(Photo credit: Chris Devers)
(An Old Folk Tale, Retold)
In an old forest of tall oak trees, a woodsman took a long walk, enjoying the warmth of spring sunshine and the rustle of a gentle breeze. After an hour or two, he became hungry and pulled a large apple from his knapsack. The man happily munched as he marched along, and soon the apple was nothing but a core. The woodsman tossed it by the path, and then with his hands, mounded dirt and leaves over the discard.
By the warmth of the sun and the soaking of spring showers, perhaps one of these seeds will sprout, he thought.
Indeed, one tiny seed did begin to grow.
At first, there was not much evidence—just a small green twig with two curled-up leaves. But, just as the woodsman had hoped, sunshine and rain transformed the sprout into a fine little tree, with graceful branches, and many bright, emerald-green leaves.
The little tree was quite happy, except for one thing. He didn’t have any stars.
You see, every night, as the little apple tree looked up at the majestic oaks around him, he noticed they all had twinkling stars scattered among their branches. The sight was glorious to behold.
And the little apple tree felt cheated, incomplete, and jealous. Night after night he found the same thought circling around in his…trunk:
If only I had stars among my branches like these oak trees. Then I could be really happy.
Seasons passed, and the little apple tree continued to grow. One spring, soft, pink and white blossoms appeared among his branches, and a heavenly aroma filled the air. You’d think the little apple tree would be delighted to display such beauty. But, alas, he still had his heart set on stars.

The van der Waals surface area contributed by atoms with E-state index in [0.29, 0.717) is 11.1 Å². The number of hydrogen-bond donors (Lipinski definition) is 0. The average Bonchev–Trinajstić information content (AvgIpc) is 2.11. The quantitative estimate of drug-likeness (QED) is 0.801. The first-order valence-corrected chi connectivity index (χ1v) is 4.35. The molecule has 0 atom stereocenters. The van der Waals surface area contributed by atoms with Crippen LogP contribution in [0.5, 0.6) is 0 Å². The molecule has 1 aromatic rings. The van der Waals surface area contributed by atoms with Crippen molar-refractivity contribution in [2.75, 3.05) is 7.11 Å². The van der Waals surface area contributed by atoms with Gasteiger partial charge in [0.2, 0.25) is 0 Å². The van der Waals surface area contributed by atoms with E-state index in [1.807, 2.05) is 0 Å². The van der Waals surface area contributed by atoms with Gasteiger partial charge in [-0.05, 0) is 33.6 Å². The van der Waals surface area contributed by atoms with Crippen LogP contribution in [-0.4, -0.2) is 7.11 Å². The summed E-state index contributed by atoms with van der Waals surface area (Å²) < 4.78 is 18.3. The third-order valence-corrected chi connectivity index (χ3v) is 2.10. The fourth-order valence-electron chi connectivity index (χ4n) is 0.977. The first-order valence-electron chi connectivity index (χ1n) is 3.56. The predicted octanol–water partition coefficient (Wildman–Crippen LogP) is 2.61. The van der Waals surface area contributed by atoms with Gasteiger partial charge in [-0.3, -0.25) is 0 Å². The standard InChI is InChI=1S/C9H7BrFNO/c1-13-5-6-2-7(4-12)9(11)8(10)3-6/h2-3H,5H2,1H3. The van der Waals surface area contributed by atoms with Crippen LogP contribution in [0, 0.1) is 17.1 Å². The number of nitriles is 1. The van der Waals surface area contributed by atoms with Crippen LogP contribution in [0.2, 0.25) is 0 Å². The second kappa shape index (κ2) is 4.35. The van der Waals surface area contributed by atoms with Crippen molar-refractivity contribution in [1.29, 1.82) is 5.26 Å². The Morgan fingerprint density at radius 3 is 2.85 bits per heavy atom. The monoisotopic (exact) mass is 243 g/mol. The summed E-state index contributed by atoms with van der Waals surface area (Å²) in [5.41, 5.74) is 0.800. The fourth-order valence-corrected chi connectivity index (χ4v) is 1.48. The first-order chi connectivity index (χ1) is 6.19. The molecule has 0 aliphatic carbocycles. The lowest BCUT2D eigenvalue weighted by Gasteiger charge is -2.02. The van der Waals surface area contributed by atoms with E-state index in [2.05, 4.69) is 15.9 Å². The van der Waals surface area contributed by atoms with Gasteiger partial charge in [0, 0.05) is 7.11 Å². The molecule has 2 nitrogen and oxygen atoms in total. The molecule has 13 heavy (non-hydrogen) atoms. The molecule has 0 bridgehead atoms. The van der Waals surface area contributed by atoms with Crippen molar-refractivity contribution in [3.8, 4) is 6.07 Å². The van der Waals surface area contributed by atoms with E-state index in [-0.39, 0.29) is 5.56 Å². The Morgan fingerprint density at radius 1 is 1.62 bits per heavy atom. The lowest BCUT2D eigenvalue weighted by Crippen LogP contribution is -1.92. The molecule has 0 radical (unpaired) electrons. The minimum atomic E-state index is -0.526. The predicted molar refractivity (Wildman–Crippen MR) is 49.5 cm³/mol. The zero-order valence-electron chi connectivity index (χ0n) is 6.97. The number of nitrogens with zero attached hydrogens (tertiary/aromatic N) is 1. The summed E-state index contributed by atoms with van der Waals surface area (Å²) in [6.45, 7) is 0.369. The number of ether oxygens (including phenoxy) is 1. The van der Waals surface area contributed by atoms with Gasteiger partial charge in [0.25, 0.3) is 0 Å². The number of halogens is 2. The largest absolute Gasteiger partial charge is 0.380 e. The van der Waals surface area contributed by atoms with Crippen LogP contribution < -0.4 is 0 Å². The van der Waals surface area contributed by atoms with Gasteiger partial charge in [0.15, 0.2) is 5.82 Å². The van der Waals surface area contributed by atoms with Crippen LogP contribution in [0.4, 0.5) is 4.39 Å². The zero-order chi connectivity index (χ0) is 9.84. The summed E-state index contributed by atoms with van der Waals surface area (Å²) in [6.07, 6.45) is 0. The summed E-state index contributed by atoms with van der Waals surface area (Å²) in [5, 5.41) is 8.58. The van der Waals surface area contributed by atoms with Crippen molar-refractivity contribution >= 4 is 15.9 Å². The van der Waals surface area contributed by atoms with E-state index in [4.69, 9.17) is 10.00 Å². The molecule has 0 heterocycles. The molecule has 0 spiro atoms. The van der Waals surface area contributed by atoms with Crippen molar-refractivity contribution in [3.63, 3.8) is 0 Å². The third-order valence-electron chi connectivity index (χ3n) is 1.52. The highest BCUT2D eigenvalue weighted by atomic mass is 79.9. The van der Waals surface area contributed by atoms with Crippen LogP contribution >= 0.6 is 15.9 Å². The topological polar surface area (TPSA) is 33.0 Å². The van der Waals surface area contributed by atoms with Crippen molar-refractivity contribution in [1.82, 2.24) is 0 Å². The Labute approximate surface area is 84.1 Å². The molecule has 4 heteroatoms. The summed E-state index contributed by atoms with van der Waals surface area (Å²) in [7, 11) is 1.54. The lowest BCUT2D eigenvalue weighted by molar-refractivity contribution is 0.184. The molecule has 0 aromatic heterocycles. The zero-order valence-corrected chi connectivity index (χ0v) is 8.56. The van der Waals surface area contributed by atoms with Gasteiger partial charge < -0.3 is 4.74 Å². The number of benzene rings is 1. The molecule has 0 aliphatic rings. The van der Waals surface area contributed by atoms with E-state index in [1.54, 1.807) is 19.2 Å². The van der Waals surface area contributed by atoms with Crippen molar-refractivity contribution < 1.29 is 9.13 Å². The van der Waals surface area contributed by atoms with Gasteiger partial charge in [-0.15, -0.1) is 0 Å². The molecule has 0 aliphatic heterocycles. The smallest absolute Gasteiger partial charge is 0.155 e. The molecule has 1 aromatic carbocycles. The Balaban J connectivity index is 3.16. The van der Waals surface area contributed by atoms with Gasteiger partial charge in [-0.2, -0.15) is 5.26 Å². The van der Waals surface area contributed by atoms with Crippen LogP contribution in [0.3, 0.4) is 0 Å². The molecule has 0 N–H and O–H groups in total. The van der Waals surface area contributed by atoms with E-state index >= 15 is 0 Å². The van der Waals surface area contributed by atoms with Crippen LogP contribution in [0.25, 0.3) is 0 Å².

Then, just as the tree was getting to like those flowers, they began to turn brown and fall to the ground. In their place, tiny green balls appeared. Very cute, but not sparkling and bright like stars.
Those little orbs kept growing, and as summer became autumn, they turned red and became full-fledged, glowing apples. Now some trees would be very satisfied if they could produce something as lovely and useful as apples. But the poor little tree still craved stars.
One night a fierce thunderstorm whipped through the forest. Leaves lost their grip and swirled on the wind in great clusters. Huge branches were torn from their trunks and came crashing down to the forest floor.
The little apple tree held tightly to the earth with his roots, but he was powerless to hold onto all his leaves and apples. In the morning, he could see a dozen or more apples on the ground. Several had fallen with such force that they had split open, and…
SURPRISE! In the center of each apple was a STAR!
The little tree had stars in his branches ever since he started growing apples! He just never knew.
(If you cut an apple in half horizontally, you, too, will discover the “star” within.)
* * * * * * * * * * * *
This cautionary tale expresses what scripture has taught all along: We each have “stars” hidden within by God our Creator—abilities, talents, and character traits. No one is left out.
But each set of gifts is different from person to person. “We have different gifts, according to the grace given us” (Romans 12:6a).
How boring if we were all the same. Yet how often do we look at someone else and wish we had the same ability or talent that God has given him/her? I don’t want to be like the little apple tree. I want to celebrate the stars in others.
So let’s think of the “oaks” around us—saints we appreciate and admire. Why not write a note this week, to express appreciation for their stars—the abilities, talents, and character traits that God has given them.
Then, let’s think honestly about our own stars. Write a note to God, a prayer of gratitude for the abilities, talents, and character traits he has put within each of us.
I’m reminded of a saying from my Midwestern childhood. When someone was surprised, it was not uncommon to hear that person cry out, “Oh, my stars!”
What a perfect title for that written prayer of gratitude: “Oh, My Stars!”
(Go ahead and give it a try.)